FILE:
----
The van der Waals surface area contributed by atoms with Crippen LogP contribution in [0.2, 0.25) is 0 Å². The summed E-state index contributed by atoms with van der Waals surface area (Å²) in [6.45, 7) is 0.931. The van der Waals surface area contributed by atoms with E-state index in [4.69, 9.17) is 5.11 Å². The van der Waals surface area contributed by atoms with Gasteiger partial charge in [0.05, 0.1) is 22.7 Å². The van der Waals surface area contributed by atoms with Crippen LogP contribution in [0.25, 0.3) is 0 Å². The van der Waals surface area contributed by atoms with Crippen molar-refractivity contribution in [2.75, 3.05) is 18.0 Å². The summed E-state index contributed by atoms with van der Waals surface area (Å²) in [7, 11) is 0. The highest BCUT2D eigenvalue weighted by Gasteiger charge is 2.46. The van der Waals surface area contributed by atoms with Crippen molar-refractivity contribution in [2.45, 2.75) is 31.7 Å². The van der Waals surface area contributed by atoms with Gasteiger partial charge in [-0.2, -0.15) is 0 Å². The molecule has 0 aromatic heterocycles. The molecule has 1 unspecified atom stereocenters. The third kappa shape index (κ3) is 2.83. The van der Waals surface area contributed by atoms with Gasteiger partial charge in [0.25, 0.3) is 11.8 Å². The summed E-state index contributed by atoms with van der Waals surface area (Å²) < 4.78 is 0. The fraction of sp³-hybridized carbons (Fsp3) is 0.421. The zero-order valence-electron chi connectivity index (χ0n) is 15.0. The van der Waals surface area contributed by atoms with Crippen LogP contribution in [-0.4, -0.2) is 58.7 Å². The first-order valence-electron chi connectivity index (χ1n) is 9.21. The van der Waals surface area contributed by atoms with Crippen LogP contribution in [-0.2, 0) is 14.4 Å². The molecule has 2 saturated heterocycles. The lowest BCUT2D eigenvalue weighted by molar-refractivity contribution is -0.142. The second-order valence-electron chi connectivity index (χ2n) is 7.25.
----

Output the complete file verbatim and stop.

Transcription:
The van der Waals surface area contributed by atoms with Crippen LogP contribution in [0.2, 0.25) is 0 Å². The summed E-state index contributed by atoms with van der Waals surface area (Å²) in [6.45, 7) is 0.931. The van der Waals surface area contributed by atoms with E-state index in [4.69, 9.17) is 5.11 Å². The van der Waals surface area contributed by atoms with Gasteiger partial charge in [0.05, 0.1) is 22.7 Å². The van der Waals surface area contributed by atoms with Crippen LogP contribution in [0.25, 0.3) is 0 Å². The van der Waals surface area contributed by atoms with Crippen molar-refractivity contribution in [2.75, 3.05) is 18.0 Å². The summed E-state index contributed by atoms with van der Waals surface area (Å²) in [7, 11) is 0. The highest BCUT2D eigenvalue weighted by Gasteiger charge is 2.46. The van der Waals surface area contributed by atoms with Crippen molar-refractivity contribution in [2.45, 2.75) is 31.7 Å². The van der Waals surface area contributed by atoms with Gasteiger partial charge in [-0.2, -0.15) is 0 Å². The molecule has 0 aromatic heterocycles. The molecule has 1 unspecified atom stereocenters. The third kappa shape index (κ3) is 2.83. The van der Waals surface area contributed by atoms with Gasteiger partial charge in [0.25, 0.3) is 11.8 Å². The summed E-state index contributed by atoms with van der Waals surface area (Å²) < 4.78 is 0. The fraction of sp³-hybridized carbons (Fsp3) is 0.421. The zero-order valence-electron chi connectivity index (χ0n) is 15.0. The van der Waals surface area contributed by atoms with Crippen LogP contribution in [-0.4, -0.2) is 58.7 Å². The first-order valence-electron chi connectivity index (χ1n) is 9.21. The van der Waals surface area contributed by atoms with Crippen LogP contribution in [-0.2, 0) is 14.4 Å². The molecule has 2 saturated heterocycles. The lowest BCUT2D eigenvalue weighted by molar-refractivity contribution is -0.142. The second-order valence-electron chi connectivity index (χ2n) is 7.25.